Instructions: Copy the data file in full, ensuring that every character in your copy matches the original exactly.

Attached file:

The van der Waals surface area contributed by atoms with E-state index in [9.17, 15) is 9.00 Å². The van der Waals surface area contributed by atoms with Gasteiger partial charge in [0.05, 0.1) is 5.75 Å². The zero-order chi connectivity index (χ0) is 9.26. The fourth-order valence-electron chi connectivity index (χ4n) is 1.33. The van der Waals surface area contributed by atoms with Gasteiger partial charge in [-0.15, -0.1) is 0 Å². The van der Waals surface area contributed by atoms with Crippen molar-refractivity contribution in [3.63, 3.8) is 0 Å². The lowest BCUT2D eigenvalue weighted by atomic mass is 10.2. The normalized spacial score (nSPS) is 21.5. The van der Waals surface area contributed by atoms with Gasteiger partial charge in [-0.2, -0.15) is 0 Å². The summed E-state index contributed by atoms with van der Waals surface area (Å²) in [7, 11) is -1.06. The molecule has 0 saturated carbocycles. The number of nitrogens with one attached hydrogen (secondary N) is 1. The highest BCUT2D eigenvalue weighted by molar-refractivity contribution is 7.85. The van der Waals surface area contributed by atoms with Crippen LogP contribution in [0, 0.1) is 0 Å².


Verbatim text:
The van der Waals surface area contributed by atoms with E-state index in [9.17, 15) is 9.00 Å². The van der Waals surface area contributed by atoms with Gasteiger partial charge in [0.05, 0.1) is 5.75 Å². The zero-order chi connectivity index (χ0) is 9.26. The fourth-order valence-electron chi connectivity index (χ4n) is 1.33. The van der Waals surface area contributed by atoms with Gasteiger partial charge in [-0.15, -0.1) is 0 Å². The van der Waals surface area contributed by atoms with Crippen molar-refractivity contribution in [3.63, 3.8) is 0 Å². The lowest BCUT2D eigenvalue weighted by atomic mass is 10.2. The normalized spacial score (nSPS) is 21.5. The van der Waals surface area contributed by atoms with Gasteiger partial charge in [-0.2, -0.15) is 0 Å². The summed E-state index contributed by atoms with van der Waals surface area (Å²) in [7, 11) is -1.06. The molecule has 0 saturated carbocycles. The number of nitrogens with one attached hydrogen (secondary N) is 1. The highest BCUT2D eigenvalue weighted by molar-refractivity contribution is 7.85. The van der Waals surface area contributed by atoms with Crippen LogP contribution in [0, 0.1) is 0 Å².